A few years ago a big theme among the international non-governmental organizations who focused on agriculture was decrying the absurdly high US subsidies to cotton. End the subsidies, and people in Burkina Faso and other nations could make money planting cotton. Well, as I like to point out, things are more complicated than often supposed, particularly by self-righteous advocates (of most any position, except those who agree with me). A case in point is this article discussing the problems faced by cotton growers in Mississippi. (Nationally, our production has declined from 20+ million bales 3 years ago to about 12.5 million bales this year, all without major changes in the cotton subsidy program, at least that I know of.)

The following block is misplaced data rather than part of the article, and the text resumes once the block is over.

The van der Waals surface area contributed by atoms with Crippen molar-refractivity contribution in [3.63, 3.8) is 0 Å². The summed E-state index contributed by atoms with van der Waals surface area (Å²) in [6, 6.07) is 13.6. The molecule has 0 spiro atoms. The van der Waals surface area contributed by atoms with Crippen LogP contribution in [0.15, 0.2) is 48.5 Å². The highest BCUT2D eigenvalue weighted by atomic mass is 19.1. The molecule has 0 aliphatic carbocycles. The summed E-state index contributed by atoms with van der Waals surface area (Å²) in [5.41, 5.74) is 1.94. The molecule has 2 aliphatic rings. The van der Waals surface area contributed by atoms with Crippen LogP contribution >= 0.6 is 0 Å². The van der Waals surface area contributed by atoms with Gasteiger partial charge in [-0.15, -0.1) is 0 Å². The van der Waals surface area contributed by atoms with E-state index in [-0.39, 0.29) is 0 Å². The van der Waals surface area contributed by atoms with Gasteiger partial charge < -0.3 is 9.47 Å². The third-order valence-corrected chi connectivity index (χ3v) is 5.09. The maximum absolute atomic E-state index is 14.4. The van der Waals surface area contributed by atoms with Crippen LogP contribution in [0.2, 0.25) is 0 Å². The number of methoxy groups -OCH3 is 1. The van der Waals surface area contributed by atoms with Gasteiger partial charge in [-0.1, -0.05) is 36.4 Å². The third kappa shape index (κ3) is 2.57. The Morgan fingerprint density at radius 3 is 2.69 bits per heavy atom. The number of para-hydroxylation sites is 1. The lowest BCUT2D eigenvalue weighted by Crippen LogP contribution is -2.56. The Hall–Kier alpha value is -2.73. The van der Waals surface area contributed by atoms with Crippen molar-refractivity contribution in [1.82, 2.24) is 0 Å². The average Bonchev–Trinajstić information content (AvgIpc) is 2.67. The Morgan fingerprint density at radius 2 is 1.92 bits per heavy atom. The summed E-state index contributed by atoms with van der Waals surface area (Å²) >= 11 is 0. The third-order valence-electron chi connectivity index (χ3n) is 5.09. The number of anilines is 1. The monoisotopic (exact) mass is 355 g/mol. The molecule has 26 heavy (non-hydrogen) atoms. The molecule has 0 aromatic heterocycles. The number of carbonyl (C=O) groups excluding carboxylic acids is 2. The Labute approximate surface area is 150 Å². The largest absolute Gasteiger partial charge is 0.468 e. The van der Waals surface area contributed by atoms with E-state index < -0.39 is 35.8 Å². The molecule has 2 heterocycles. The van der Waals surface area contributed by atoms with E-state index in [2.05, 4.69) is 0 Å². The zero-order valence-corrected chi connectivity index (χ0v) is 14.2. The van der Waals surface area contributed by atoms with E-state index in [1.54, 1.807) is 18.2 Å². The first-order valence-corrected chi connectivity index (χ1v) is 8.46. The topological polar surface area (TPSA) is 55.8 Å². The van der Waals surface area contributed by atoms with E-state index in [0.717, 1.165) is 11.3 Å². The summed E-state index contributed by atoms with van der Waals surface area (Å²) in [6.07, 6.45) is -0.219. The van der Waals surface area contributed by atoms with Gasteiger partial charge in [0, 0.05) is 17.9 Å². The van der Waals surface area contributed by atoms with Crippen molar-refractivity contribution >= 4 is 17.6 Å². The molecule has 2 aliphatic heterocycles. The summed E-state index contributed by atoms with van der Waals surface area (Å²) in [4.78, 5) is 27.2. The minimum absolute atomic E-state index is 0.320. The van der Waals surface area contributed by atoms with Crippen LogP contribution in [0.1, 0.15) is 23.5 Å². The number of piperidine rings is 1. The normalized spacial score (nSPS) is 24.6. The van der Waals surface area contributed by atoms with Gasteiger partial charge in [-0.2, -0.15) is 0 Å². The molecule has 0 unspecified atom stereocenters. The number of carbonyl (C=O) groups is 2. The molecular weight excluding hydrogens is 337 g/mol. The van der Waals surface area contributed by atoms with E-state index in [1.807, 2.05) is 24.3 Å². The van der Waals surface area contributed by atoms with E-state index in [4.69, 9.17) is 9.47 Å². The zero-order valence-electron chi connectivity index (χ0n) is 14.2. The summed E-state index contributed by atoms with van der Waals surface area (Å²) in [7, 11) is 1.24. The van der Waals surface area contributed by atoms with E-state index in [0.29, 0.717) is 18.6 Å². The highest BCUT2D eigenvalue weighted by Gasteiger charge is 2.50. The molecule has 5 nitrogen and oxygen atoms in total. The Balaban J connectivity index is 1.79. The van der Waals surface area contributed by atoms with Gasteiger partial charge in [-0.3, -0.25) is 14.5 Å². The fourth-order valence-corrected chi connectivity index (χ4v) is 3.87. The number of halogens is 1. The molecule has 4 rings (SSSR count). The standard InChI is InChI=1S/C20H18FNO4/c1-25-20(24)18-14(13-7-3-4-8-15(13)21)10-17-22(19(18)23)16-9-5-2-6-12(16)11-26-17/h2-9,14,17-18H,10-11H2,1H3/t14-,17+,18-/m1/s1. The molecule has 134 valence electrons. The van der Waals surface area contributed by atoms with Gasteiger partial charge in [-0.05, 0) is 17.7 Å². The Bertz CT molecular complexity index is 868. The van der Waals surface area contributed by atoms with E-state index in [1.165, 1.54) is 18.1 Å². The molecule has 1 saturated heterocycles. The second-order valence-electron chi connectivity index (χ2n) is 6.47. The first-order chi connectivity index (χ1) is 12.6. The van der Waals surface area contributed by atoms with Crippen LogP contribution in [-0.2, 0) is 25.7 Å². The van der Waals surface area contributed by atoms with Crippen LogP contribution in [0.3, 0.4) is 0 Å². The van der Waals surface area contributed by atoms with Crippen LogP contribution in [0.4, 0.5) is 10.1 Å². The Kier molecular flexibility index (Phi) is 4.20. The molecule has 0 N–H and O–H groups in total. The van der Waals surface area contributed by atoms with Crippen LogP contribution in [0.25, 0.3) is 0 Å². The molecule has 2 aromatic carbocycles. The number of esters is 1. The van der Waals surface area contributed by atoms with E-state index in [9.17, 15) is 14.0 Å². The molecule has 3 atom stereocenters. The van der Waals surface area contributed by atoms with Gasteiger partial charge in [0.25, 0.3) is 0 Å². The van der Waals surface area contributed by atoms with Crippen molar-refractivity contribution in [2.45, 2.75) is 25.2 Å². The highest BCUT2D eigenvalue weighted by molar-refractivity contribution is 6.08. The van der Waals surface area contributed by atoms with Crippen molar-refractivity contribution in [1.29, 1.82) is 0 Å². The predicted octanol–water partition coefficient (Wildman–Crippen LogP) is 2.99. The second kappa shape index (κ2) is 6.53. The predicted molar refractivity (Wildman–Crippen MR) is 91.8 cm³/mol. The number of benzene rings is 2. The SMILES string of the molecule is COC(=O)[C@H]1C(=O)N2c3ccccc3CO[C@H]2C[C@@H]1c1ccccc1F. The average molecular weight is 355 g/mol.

Note: I have to note the change out of cotton might possibly reflect the "Freedom to Farm" changes of the 1996 farm bill, of which I've been critical, or it might simply reflect that globally people would prefer to eat meat than wear cotton.